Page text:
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Add time on page, so customers can evaluate if people read my articles #100

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adriaanvanrossum opened this issue Nov 13, 2019 · 65 comments
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@adriaanvanrossum
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@adriaanvanrossum adriaanvanrossum commented Nov 13, 2019

This feature is explained here: https://docs.simpleanalytics.com/explained/time-on-page

@adriaanvanrossum adriaanvanrossum added the customer request label Nov 13, 2019
@adriaanvanrossum adriaanvanrossum added this to Features & bugs in Public roadmap via automation Nov 13, 2019
@adriaanvanrossum adriaanvanrossum moved this from Features & bugs to In progress in Public roadmap Dec 8, 2019
@MikeMcNZ
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@MikeMcNZ MikeMcNZ commented Dec 22, 2019

This would be useful

@adriaanvanrossum
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@adriaanvanrossum adriaanvanrossum commented Dec 23, 2019

We already have the logic in the user facing scripts:

https://github.com/simpleanalytics/scripts/blob/a0b7efa292033edfb4bc9c53f43231aaee0972d7/src/default.js#L111-L121

After we moved our server we will update the API endpoint to handle this new metric and include it in our stats.

@adriaanvanrossum
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@adriaanvanrossum adriaanvanrossum commented Jan 19, 2020

Updated the API endpoint, next in line is showing it in our API and UI.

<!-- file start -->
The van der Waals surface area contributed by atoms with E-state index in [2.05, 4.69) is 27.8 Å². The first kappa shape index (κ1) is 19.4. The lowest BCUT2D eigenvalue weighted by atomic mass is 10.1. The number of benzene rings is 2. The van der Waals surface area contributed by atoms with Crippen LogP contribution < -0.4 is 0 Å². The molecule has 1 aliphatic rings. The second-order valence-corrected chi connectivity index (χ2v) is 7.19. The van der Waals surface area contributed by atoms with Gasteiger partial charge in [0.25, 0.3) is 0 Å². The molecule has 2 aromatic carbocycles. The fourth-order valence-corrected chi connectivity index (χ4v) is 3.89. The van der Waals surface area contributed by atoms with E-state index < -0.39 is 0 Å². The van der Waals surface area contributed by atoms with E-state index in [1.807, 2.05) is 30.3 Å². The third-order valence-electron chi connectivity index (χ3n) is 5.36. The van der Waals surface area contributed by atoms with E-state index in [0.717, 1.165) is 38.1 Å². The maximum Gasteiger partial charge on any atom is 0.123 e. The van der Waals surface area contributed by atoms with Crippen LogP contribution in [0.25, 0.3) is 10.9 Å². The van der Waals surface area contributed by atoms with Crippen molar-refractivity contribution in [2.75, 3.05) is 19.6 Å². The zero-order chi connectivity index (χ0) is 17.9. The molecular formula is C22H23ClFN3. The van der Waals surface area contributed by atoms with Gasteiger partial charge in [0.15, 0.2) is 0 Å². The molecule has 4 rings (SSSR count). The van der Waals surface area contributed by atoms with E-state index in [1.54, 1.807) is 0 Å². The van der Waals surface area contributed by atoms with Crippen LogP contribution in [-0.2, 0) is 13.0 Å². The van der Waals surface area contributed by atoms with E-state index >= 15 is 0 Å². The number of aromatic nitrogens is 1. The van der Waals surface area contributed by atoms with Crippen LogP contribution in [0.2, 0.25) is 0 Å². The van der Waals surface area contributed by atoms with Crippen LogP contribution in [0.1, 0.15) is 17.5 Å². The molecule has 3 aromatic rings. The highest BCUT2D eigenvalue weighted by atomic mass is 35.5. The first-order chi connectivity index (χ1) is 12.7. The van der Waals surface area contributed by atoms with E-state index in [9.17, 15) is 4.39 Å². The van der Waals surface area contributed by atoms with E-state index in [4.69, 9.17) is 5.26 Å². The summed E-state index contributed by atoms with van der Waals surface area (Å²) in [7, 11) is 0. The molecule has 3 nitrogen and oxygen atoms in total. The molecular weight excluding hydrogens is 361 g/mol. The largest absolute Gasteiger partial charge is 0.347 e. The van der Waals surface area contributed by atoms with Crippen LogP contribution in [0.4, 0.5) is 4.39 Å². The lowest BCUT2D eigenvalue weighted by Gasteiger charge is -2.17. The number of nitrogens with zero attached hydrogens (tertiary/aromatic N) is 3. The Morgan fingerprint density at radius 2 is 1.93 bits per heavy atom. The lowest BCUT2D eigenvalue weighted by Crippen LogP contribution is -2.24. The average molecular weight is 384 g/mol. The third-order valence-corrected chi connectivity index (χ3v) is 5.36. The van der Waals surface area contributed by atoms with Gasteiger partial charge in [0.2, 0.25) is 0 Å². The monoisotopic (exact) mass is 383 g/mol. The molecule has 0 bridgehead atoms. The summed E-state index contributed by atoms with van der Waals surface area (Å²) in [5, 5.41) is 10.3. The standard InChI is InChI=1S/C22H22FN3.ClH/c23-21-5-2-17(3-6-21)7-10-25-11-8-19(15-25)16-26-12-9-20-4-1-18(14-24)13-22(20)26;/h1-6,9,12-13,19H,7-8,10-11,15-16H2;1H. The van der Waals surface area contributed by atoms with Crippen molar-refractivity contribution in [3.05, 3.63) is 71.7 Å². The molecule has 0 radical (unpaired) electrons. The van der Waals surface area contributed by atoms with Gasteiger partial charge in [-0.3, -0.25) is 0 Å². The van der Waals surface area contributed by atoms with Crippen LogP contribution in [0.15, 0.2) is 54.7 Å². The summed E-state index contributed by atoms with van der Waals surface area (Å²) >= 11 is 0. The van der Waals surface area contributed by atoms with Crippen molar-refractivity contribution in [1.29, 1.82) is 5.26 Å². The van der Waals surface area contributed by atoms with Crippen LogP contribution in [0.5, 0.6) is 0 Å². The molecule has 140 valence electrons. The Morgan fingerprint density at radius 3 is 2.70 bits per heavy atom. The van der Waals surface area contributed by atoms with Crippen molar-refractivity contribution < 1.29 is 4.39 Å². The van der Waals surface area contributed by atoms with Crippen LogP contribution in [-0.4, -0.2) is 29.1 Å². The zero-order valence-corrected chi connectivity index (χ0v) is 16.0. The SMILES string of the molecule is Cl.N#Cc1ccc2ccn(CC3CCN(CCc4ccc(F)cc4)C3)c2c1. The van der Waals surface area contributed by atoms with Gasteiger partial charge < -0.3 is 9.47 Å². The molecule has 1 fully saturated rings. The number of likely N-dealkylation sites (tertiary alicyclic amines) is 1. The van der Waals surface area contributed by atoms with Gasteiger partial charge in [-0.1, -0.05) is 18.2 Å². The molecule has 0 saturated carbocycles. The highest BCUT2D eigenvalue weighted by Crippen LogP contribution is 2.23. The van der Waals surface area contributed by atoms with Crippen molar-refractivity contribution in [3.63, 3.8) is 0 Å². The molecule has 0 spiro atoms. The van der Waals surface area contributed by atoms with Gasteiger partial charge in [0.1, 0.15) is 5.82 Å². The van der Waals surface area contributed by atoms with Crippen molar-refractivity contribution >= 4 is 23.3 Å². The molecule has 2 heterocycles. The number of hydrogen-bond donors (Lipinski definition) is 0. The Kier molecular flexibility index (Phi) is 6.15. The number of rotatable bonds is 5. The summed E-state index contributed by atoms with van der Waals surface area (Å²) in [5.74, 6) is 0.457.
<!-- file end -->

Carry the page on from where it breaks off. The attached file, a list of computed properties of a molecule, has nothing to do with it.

@adriaanvanrossum adriaanvanrossum self-assigned this Jan 19, 2020
@adriaanvanrossum adriaanvanrossum changed the title Add time on site, so customers can evaluate if people read my articles Add time on page, so customers can evaluate if people read my articles Feb 25, 2020
@hellno
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@hellno hellno commented May 2, 2020

this feature would be super useful, is there an estimate on this? thanks for all the great work!

@adriaanvanrossum
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@adriaanvanrossum adriaanvanrossum commented May 2, 2020

We are working on making the feature possible. We already collect the data. When you export via CSV you will see time on page. We are now working on a new database structure which will make it easier to show in the dashboard.

@mrquincle
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@mrquincle mrquincle commented May 4, 2020

This feature would be great, seconded/thirded!

@Macro-Jackson
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@Macro-Jackson Macro-Jackson commented May 4, 2020

This is also nice for the bounce percentage (inverse of this idea).

@adriaanvanrossum
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@adriaanvanrossum adriaanvanrossum commented May 4, 2020

@Macro-Jackson only downside it that you don’t know if it’s the first/landing page.

@Macro-Jackson
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@Macro-Jackson Macro-Jackson commented May 4, 2020

Yes, if you're right. I meant like a page bounce.

You can conclude that if a person leaves your site directly on the first page that it is bad. But short page visits maybe less harmful but still no good.
Not an official bounce percentage and I don't know the official term but I would call it "Page bounce rate".

@adriaanvanrossum
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@adriaanvanrossum adriaanvanrossum commented May 4, 2020

Smart, that's actually a good alternative. Page bounce rate. Brilliant.

@Ciunkos
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@Ciunkos Ciunkos commented May 4, 2020

Workaround for people that need the feature and cannot wait for it to be deployed:

  1. Run an async loop with the desired resolution (minutes/seconds) on a page startup and submit a custom event with time marker in the event name, for example t_15 for 15 minutes spent on the site.
  2. Inspect events page and count events to get average session duration, etc.
  3. Wait for a proper solution!

@adriaanvanrossum